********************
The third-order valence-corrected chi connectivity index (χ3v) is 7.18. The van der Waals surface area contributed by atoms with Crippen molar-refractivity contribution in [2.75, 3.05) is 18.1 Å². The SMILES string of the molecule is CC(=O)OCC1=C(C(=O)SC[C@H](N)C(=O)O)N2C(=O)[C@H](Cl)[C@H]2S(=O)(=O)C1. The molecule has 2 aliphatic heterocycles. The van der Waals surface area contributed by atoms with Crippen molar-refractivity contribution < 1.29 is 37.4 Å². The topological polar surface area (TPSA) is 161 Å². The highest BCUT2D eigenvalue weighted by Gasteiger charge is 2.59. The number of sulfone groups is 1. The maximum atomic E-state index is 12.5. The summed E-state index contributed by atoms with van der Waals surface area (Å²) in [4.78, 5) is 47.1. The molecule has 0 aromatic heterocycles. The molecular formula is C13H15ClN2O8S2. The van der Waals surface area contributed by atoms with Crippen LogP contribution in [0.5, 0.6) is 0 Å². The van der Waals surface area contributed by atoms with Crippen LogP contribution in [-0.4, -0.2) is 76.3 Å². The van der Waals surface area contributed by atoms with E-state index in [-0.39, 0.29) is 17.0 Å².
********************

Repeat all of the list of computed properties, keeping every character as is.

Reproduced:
The third-order valence-corrected chi connectivity index (χ3v) is 7.18. The van der Waals surface area contributed by atoms with Crippen molar-refractivity contribution in [2.75, 3.05) is 18.1 Å². The SMILES string of the molecule is CC(=O)OCC1=C(C(=O)SC[C@H](N)C(=O)O)N2C(=O)[C@H](Cl)[C@H]2S(=O)(=O)C1. The molecule has 2 aliphatic heterocycles. The van der Waals surface area contributed by atoms with Crippen molar-refractivity contribution < 1.29 is 37.4 Å². The topological polar surface area (TPSA) is 161 Å². The highest BCUT2D eigenvalue weighted by Gasteiger charge is 2.59. The number of sulfone groups is 1. The maximum atomic E-state index is 12.5. The summed E-state index contributed by atoms with van der Waals surface area (Å²) in [4.78, 5) is 47.1. The molecule has 0 aromatic heterocycles. The molecular formula is C13H15ClN2O8S2. The van der Waals surface area contributed by atoms with Crippen LogP contribution in [0.5, 0.6) is 0 Å². The van der Waals surface area contributed by atoms with Crippen LogP contribution in [-0.4, -0.2) is 76.3 Å². The van der Waals surface area contributed by atoms with E-state index in [-0.39, 0.29) is 17.0 Å².